In this issue of JAMA Internal Medicine, Thompson and colleagues report the association of prone positioning with pulse oximetry in 25 awake, nonintubated patients with hypoxemic respiratory failure due to coronavirus disease 2019 (COVID-19).1 This study included patients who were hypoxemic (oxyhemoglobin saturation [Spo2] ≤ 93%) despite receiving 15 L/min oxygen by face mask and 6 L/min oxygen by nasal cannula and excluded patients who were unable to turn in bed without assistance and those determined to be in respiratory distress and requiring immediate intubation. The median (SE) improvement in oxygen saturation was 7% (1.2%) (95% CI, 4.6%-9.4%) after 1 hour of prone positioning. This study adds to a growing body of literature suggesting that prone positioning may improve oxygenation in patients with early acute respiratory distress syndrome (ARDS) prior to intubation.
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CME Disclosure Statement: Unless noted, all individuals in control of content reported no relevant financial relationships. If applicable, all relevant financial relationships have been mitigated.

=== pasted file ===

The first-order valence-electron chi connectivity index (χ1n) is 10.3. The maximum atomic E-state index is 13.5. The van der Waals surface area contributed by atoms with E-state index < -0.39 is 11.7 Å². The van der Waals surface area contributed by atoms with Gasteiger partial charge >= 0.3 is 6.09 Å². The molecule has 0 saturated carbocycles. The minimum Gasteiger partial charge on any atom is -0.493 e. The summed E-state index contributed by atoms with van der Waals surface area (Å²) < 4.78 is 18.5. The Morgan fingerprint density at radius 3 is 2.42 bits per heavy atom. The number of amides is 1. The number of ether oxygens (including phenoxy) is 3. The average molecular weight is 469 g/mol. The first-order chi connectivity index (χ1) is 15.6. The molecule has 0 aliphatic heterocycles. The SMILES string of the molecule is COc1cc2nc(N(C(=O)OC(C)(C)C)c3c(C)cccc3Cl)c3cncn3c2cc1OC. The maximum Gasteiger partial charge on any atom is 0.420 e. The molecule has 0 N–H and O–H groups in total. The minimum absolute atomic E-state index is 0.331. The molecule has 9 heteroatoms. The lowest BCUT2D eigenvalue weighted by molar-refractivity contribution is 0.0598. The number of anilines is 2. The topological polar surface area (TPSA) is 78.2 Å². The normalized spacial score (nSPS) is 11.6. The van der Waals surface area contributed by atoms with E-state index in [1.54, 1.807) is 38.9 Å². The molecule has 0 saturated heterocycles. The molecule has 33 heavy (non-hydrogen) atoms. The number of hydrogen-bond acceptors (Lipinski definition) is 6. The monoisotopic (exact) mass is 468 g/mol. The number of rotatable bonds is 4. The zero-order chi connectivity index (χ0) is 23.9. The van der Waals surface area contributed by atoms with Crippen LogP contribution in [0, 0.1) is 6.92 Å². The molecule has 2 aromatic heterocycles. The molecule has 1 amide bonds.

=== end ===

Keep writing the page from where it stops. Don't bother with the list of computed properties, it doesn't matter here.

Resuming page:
Corresponding Author: Carolyn S. Calfee, MD, MAS, Department of Anesthesia, University of California, San Francisco, 505 Parnassus Ave, Box 0111, San Francisco, CA 94143-0111 (email@example.com).
Published Online: June 17, 2020. doi:10.1001/jamainternmed.2020.3027
Conflict of Interest Disclosures: Dr Calfee reported grants from the National Institutes of Health during the submitted work, and grants from Roche/Genentech and Bayer and personal fees from Quark, GEn1E Lifesciences, CSL Behring, Prometic Life Sciences (now Liminal BioSciences), and Vasomune Therapeutics outside the submitted work. No other disclosures were reported.
Funding/Support: The work was supported by grants from the National Institutes of Health (HL140026, Dr Calfee; HL151117, Dr Sarma).
Role of the Funder/Sponsor: The National Institutes of Health had no role in the preparation, review, or approval of the manuscript; and decision to submit the manuscript for publication.
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